Submitted by KM Hills.
From a fairly young age, and I assume even younger in today’s society, I was taught stereotypes are the wrong way to judge others. I learned that we need to get to know a person and judge them on their own content and actions. This week I read an article, about a middle school in the Issaquah School District, where an English teacher had students watch a YouTube poem about “white Hollywood” by Joe Limer. The poem reflected the insecurity Hollywood, and the white culture at large, has with diversity. While the complaint to the school district was over the sexual content of the poem my concern is more about the racial content. This spoken word performer stereo types white people which makes me question why it is OK to stereo type any race to include whites; especially when that is what the performer railed against.
The conversation of race certainly has heated up in the last year and I agree it is an important conversation. Many times in the last year I have heard the media compare races saying “can you imagine” the shoe being on the other foot “if they (insert any other race) made these comments?” However, to stereo type, balme and compare others is the wrong way to move the conversation forward.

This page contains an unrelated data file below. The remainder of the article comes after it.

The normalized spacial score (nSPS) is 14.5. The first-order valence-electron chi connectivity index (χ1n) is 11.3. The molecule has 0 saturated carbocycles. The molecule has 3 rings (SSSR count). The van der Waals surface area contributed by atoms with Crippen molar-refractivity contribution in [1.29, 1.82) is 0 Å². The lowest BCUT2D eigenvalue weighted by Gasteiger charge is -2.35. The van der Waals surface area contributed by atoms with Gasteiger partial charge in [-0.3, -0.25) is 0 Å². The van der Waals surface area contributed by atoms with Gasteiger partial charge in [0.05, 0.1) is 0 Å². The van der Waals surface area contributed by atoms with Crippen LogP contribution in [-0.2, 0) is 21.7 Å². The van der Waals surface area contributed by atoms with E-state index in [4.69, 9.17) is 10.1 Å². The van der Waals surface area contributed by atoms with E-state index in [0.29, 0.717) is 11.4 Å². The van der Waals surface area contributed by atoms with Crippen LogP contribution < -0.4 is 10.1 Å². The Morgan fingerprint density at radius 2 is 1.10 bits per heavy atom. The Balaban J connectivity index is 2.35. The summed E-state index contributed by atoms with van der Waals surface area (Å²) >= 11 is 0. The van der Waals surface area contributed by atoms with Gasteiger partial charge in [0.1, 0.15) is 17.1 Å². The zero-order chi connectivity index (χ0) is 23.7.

In my opinion, Critical Race Therory (CRT) is also not helpful to promote a healing conversation. I heard an example of CRT and in the example a shop owner has two customers (one white and one minority) who walk into the shop at the same time. It goes on to say that no matter who the shop owner helps first it is a racist decision. If the minority is helped first it shows distrust of the minority and if the white person is helped first, clearly it is a white privledge thing. There is no winning so how can CRT be helpful. Something I read on social media this morning fits well with the CRT example. It read “in order to have empathy we must first believe someone else’s experience.” The problem . . . that is their experience and only their perception. No two peoples perception is the same. If two people witness the same accident from two different vantage points on opposite corners of an intersection they see things differently. Most likely they give differing accounts of who they think is at fault so which perspective is correct?
In closing I will leave you with two suggestions. The first is watch the 1996 movie “A Time to Kill” and follow along at the end when the lawyer, played by Matthew McConaughey, asks the jury to “close your eyes” and at the very least is to please re-read the first two sentences of this submission.
The views expressed in this article are the writer’s own.